Sunday’s landing is the finale of the seven-year, 6.3 million-kilometer journey of the OSIRIS-REx space probe, which collected samples from the asteroid Bennu – one of the objects potentially dangerous to Earth. This is not the first time in history that samples from an asteroid reach Earth, as two such missions were previously carried out by the Japanese. However, then a microscopic amount of material was collected in the first one, and only about a teaspoon of samples was collected in the second one.
These samples are a priceless piece of history. What will happen to them now?
The OSIRIS-REx mission spacecraft did not land on Earth, but it jettisoned the capsule containing the Bennu material container and it landed safely on Earth with the help of parachutes. More specifically, in the Utah desert. NASA researchers checked at the landing site whether the capsule was safe for the “recovery” team.
The capsule was then attached to a helicopter and transported to a temporary location at the Utah Test and Training Range. She was placed in the so-called clean room, where it was prepared for further transport to the NASA Johnson Space Center in Houston, Texas.
One step in the process was to subject the samples to a treatment NASA calls “nitrogen purge.” The idea is to pump nitrogen into the tank, which does not react with most elements and chemical compounds. Thus, scientists wanted to exclude the possibility of “contaminating” the priceless samples, for example with oxygen in the air.
A capsule with samples from the OSIRIS-REx mission landed on Earth photo: Keegan Barber/NASA via AP
On Monday, the capsule was transported by plane to Houston, where scientists, in sterile conditions, will for the first time open the container containing about 250 grams of priceless material. We will only find out exactly how many rock samples were collected at this stage, when – after removing them from the capsule – the contents are weighed and recorded.
Finally, the asteroid fragments will be separated and given to scientists for research purposes. Over the next year, some of the samples are to be sent to approximately 200 teams from around the world. About 70 percent however, the contents of the container will be secured and preserved for many decades. They should be opened at a time when scientists will have much greater knowledge and technological capabilities than today. The same was done with samples from the Moon brought over 50 years ago. Some of them were decontained and submitted for testing only last year.
Why are 250 grams of rock so interesting to researchers?
Scientists can’t wait to start work, because the material transported to Earth from the Bennu asteroid is unique, currently incomparable even to that which astronauts brought from the Moon more than five decades ago. The contents of the container are a real time machine, allowing researchers to travel back 4.6 billion years, i.e. to the time when the Solar System was just forming. The surface of Bennu is covered with rocks that have remained untouched since then. Some researchers even consider the possible presence on Bennu of material that came there from outside our planetary system, and therefore may be even older. Scientists will test the samples, among other things, for the presence of water and check their chemical composition, and this research will help better understand the formation and evolution of the Solar System, including the Earth on which we live.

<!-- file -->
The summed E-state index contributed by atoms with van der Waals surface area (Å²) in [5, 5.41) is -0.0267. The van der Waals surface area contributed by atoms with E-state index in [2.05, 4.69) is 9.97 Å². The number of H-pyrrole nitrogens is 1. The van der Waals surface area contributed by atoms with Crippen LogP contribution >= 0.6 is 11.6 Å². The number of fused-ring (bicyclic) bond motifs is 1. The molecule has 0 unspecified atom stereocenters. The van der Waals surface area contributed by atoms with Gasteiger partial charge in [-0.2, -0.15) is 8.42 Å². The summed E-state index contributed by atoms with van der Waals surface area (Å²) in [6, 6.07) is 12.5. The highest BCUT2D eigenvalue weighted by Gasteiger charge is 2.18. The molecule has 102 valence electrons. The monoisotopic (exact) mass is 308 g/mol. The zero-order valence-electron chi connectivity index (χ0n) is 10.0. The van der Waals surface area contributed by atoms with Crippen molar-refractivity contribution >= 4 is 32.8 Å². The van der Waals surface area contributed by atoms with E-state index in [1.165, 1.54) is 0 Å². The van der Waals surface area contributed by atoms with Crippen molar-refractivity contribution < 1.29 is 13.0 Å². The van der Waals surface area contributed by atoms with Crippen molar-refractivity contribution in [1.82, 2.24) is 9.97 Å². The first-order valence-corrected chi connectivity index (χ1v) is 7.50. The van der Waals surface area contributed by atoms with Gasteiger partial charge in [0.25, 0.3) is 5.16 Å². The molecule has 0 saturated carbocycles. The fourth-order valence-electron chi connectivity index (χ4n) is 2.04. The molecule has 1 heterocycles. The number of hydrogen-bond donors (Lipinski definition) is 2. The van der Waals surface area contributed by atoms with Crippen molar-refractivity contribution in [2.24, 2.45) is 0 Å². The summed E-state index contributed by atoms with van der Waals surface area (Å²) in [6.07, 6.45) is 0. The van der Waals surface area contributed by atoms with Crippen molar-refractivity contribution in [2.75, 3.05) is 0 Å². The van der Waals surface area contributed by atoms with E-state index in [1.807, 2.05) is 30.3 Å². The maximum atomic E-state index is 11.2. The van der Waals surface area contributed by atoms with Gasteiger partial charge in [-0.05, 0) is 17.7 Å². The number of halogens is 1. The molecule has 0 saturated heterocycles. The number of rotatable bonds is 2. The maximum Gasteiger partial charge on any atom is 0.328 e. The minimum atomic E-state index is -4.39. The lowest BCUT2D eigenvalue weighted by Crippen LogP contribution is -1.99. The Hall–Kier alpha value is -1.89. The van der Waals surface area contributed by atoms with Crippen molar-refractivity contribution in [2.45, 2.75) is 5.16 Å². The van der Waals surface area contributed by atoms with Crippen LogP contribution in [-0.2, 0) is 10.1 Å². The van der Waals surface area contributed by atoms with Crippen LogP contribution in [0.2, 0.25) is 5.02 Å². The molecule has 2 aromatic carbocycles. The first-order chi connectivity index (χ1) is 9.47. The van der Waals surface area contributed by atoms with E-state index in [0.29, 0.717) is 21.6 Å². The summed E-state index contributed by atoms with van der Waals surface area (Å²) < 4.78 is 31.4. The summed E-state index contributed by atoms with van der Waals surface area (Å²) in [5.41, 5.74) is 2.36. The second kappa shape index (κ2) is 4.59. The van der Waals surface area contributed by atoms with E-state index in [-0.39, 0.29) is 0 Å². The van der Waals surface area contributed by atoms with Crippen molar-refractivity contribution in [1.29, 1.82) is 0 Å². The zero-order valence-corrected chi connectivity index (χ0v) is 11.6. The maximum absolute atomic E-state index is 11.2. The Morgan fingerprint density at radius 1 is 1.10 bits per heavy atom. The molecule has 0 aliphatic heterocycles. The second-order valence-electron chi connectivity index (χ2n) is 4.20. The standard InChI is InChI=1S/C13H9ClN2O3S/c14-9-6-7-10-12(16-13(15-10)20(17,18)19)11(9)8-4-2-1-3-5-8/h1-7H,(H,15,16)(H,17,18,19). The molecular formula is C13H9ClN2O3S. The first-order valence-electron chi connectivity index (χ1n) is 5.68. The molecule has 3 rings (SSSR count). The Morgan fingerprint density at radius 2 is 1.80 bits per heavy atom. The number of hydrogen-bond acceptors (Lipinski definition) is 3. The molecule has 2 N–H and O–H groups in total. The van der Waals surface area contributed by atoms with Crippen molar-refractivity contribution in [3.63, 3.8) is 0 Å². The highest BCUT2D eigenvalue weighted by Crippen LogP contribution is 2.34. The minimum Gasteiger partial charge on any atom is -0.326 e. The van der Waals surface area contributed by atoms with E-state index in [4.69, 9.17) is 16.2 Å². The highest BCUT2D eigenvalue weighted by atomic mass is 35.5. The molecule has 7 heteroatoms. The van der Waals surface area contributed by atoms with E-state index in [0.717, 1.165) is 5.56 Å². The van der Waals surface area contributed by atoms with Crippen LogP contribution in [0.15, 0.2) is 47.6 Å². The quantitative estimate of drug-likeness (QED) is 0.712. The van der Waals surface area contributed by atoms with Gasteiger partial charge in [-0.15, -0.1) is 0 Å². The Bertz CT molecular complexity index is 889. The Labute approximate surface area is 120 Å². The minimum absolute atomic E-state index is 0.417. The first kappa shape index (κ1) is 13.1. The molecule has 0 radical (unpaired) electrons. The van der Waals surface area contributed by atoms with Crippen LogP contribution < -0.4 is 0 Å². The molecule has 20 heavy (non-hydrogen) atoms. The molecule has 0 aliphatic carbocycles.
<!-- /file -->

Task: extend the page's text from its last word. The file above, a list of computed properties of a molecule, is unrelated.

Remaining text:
Perhaps it will be possible to determine how water came to be on our planet and what made it an ideal world for the development of living organisms. Researchers call it an unprecedented opportunity to explore our distant past. As Dante Lauretta from the OSIRIS-REx team put it, the recovery of the sample container is “a milestone not only for the OSIRIS-REx team, but for all of science.”
A capsule with samples from the OSIRIS-REx mission landed on Earth photo: NASA via AP
The Bennu Stones will not cause a cosmic epidemic. Scientists calm down
Scientists interviewed by the industry are also calm about the possible unwanted contents of the container transported from Bennu. As they claim, there is no evidence that the samples contained any biological material that could, for example, cause an epidemic. Bennu is supposed to be only a dry and dead rock, which – as researchers suspect – does not contain even trace amounts of water. Conditions on the asteroid’s surface are also extremely unsuitable for supporting life.
As Jason Dworkin from the OSIRIS-REx team stated in an interview with the website, “there are no biological objects on Bennu, but – even if there were – they are already on Earth.” At least several meteorites have been discovered on our planet, which – it is believed – reached our planet after breaking away from the asteroid Bennu. “So there is no reason for any anxiety or concern,” explains the scientist.
Michelle Thompson from Purdue University in Indiana has a similar opinion, saying that on Bennu “we won’t find life itself, but we will certainly look at the elements from which life could have evolved.”
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